Motherly Collective

You’ve endured the home study and the adoption wait. Finally, a baby is placed in your arms. The hard part is over, right?

That’s what I thought 22 years ago when my daughter’s birth mom selected my husband and me to parent her child when she wasn’t able to, and again two years later when my son’s birth mom did the same.

Today, I’d tell others who think that becoming a parent is the end of the hard road—“not so fast.” Instead, that moment is the beginning of a brand new journey, one that’s long, hilly and twisty.

Adoptive parenting is a whole new thing. It starts the moment you legally become parents, and it never ends while you and your child—underage or adult—walk the earth.

My actual experience with adoptive parenting, and my experience co-writing a book with a birth parent and an adoptee, confirms that there is a whole lot more to adoptive parenting than meets the eye. 

Here’s what I know from deeply listening to adult adoptee and birth parent viewpoints.

When what you “know” isn’t so

Adoptive parents tend to be ill-prepared for the extra layer adoptive parenting brings. We are steeped in a culture that tell us:

  • A baby is a blank slate
  • You are the real parent
  • You are so amazing for giving your child a better life

These societal suppositions are simplistic at best and downright wrong at worst. 

A baby is anything BUT a blank slate

As the title of the book by Bessel Vander Kolk, MD, tells us, “The Body Keeps the Score.” The baby’s body and mind knows Mom—-her rhythm, her gait, her heartbeat. Baby knows Mom’s sounds—her voice and her body’s processes. Baby knows Mom’s scent. When a baby emerges from the mothership and is eventually placed in “forever arms,” they seek familiarity in all senses.

But Baby doesn’t get it.

All is not lost

Separation from one’s very first connections involves wounding, no matter what comes next. But attuned parents can support the adoptee’s process of healing by creating space for grieving and opportunities to melt the defenses that instinctively enter. Parents need to have the ongoing capacity, over time, to acknowledge and make space for that grief. The grieving process cannot be overlooked, glossed over or cut short.

Biological ties

While researching and writing my new book Adoption Unfiltered, with co-authors adoptee, Sara Easterly and birth parent, Kelsey Vander Vliet Ranyard, I discovered that babies are born not only with implicit (preverbal) memories that began before birth but also that inside each of their cells is a tie to their ancestral line.

Clearly, a baby whose body and mind have existed before birth is not a blank slate. Parents who can be open and curious about this are in a better position to see the adoptee for who they are and to more effectively tend to the wounds of separation.

You ARE a real parent but you’re not the only real parent

When our society uses such language to declare there can be only one real mom or dad in an adoption arrangement, adoptive parents may feel threatened.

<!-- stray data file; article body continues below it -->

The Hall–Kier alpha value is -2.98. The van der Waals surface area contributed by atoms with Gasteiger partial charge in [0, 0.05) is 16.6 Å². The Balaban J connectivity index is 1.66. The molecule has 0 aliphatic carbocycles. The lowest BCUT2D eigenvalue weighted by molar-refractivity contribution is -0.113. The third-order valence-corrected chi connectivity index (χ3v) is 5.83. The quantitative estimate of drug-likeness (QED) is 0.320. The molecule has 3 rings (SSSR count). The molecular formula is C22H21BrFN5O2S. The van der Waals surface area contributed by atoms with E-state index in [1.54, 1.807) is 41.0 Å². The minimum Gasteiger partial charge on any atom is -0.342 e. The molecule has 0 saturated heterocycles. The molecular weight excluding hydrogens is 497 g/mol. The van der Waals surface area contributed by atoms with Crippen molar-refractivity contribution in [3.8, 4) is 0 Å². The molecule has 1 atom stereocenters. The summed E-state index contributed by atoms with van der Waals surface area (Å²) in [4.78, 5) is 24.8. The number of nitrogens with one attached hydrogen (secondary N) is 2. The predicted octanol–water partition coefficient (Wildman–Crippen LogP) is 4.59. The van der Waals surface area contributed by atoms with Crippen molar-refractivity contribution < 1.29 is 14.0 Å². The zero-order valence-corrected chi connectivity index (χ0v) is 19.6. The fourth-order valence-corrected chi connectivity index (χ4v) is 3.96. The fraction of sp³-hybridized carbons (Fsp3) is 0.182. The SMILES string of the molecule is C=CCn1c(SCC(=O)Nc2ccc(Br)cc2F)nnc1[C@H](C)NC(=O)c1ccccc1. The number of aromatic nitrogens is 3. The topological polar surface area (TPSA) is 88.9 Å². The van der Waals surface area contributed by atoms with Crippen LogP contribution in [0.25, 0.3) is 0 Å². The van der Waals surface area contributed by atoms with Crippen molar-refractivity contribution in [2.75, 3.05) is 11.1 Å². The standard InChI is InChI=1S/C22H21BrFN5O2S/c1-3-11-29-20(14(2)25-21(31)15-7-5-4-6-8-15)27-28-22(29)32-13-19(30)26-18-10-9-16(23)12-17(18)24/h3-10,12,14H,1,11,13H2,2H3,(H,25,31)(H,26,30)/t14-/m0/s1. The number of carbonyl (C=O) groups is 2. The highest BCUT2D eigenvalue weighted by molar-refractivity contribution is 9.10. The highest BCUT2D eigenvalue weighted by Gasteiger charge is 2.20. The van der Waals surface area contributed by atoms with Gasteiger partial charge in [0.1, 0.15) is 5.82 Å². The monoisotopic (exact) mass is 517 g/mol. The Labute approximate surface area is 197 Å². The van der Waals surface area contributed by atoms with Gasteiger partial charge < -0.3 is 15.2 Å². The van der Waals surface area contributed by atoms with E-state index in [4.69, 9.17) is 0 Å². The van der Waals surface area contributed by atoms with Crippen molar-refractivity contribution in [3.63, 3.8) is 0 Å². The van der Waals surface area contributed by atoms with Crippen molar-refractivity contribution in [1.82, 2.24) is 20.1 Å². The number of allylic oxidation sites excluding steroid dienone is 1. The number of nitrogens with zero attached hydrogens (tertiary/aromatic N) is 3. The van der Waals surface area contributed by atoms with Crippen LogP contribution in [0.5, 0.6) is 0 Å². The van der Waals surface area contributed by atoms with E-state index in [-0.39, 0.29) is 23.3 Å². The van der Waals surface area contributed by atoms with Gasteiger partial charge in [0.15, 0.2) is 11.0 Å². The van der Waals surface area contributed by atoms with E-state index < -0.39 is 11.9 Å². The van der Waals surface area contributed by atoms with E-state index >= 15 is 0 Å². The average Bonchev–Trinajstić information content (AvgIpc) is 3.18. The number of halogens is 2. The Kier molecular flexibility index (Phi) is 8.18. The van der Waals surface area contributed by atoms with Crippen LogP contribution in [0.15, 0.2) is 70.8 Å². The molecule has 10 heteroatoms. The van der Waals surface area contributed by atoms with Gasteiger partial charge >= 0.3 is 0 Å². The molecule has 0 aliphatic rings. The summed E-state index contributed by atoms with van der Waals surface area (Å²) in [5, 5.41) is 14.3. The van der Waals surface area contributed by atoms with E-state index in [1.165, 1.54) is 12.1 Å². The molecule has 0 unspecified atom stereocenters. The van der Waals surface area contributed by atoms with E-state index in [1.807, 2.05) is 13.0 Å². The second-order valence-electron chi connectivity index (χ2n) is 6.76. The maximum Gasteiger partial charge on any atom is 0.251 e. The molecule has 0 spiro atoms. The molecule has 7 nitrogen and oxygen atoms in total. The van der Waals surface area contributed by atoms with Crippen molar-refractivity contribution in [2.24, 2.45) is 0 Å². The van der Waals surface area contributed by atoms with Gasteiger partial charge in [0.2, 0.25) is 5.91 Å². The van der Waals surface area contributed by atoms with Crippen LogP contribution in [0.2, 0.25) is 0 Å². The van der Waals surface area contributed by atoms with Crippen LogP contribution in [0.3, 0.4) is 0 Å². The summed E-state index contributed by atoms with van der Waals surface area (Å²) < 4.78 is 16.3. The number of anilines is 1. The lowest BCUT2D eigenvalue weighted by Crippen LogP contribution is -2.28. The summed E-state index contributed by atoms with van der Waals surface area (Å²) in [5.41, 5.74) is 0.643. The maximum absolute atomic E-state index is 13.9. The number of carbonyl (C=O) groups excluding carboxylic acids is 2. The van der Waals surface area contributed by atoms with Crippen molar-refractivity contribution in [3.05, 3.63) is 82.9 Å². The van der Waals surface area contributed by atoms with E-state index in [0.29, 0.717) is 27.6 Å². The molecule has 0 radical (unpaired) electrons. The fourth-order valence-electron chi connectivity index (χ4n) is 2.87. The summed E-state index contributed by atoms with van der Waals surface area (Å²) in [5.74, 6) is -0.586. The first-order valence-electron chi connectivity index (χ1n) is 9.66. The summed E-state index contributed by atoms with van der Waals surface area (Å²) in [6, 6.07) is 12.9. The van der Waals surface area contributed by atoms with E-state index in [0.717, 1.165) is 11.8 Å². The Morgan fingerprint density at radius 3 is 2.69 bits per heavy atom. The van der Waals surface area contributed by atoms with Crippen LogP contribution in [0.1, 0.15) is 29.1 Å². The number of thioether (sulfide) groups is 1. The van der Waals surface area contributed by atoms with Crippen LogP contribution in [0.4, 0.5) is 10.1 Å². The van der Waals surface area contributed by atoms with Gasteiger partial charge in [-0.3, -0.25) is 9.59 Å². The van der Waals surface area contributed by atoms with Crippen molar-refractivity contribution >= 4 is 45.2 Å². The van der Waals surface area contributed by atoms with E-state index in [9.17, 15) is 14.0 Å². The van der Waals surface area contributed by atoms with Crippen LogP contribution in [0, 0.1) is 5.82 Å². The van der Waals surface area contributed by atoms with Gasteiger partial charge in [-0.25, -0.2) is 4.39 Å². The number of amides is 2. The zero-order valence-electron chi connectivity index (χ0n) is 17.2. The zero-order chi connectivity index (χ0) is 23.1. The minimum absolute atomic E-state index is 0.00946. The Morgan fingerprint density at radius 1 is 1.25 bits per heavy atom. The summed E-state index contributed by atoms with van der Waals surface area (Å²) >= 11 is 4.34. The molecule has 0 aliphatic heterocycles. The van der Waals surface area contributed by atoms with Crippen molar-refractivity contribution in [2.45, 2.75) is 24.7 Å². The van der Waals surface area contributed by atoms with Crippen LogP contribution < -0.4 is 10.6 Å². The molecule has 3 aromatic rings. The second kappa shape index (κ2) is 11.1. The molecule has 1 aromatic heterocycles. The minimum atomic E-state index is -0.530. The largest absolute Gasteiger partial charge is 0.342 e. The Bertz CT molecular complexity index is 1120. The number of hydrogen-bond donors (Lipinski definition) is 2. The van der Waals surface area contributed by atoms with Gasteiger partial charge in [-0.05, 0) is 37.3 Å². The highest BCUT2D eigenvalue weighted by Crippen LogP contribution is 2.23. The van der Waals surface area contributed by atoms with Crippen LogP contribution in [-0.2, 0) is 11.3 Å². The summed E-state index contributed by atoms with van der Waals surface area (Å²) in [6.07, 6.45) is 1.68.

And what does the qualifier “real” mean for my co-author, Kelsey? She placed her son for adoption seven years ago, and she is pretty real to him, as are my own son and daughter’s four birth parents to them.

“We get stuck in a binary mindset, and that doesn’t serve the child you’re parenting,” says Kelsey. “Open adoption isn’t co-parenting, but it can be collaborative. We can all be real without taking away from each other.”

“Understanding that we have two sets of parents and that both are real is a complex concept to grasp,” says Sara, founder of Adoptee Voices and the adoptee in our Adoption Unfiltered collaboration. “Adoptees can feel pressured by our parents or culture to choose one ‘real parent,’ which feels like a lose-lose situation.”

Besides being real enough, adoptive parents may also grapple with feeling good enough. This is where the “better life” narrative can become problematic.

You may be amazing, but not for giving a child a better life

Sure, it might feel great to think you’ve elevated a child from a worse life to a better life, but what does that line of thought feel like to an adoptee?

“It’s an inherent judgment of our first families that suggests we need to be saved from them,” says Sara. “And that intensifies the divide within us. It can confuse and silence us. Adoptees say over and over that we weren’t necessarily given a better life—factoring in the losses as well as the gains—but merely a different life.”

Adoptive parents: How to level up in 2024

As Sara and Kelsey reveal to adoptive parents, adoption’s complexity is vast and can’t be simplified. We serve our children better when we unfilter the ways we consume adoption information. Seek out adoptee-created writings, podcasts and films. Search for birth parent voices to better understand and honor your child’s origins.

“We need to know our parents will keep growing and showing up for us, no matter what,” says Sara. “That you’ll always be committed to our flourishing and forever work to win our hearts.”

You’ll find, like I have, that when we are open to understanding the perspectives of adoptees and birth parents, we are better able to level up as parents in an authentic way. We have more tools—better tools—to help us tune into our child’s specific needs over the entire hilly and twisty parenting journey.

This story is a part of The Motherly Collective contributor network where we showcase the stories, experiences and advice from brands, writers and experts who want to share their perspective with our community. We believe that there is no single story of motherhood, and that every mother's journey is unique. By amplifying each mother's experience and offering expert-driven content, we can support, inform and inspire each other on this incredible journey. If you're interested in contributing to The Motherly Collective please click here.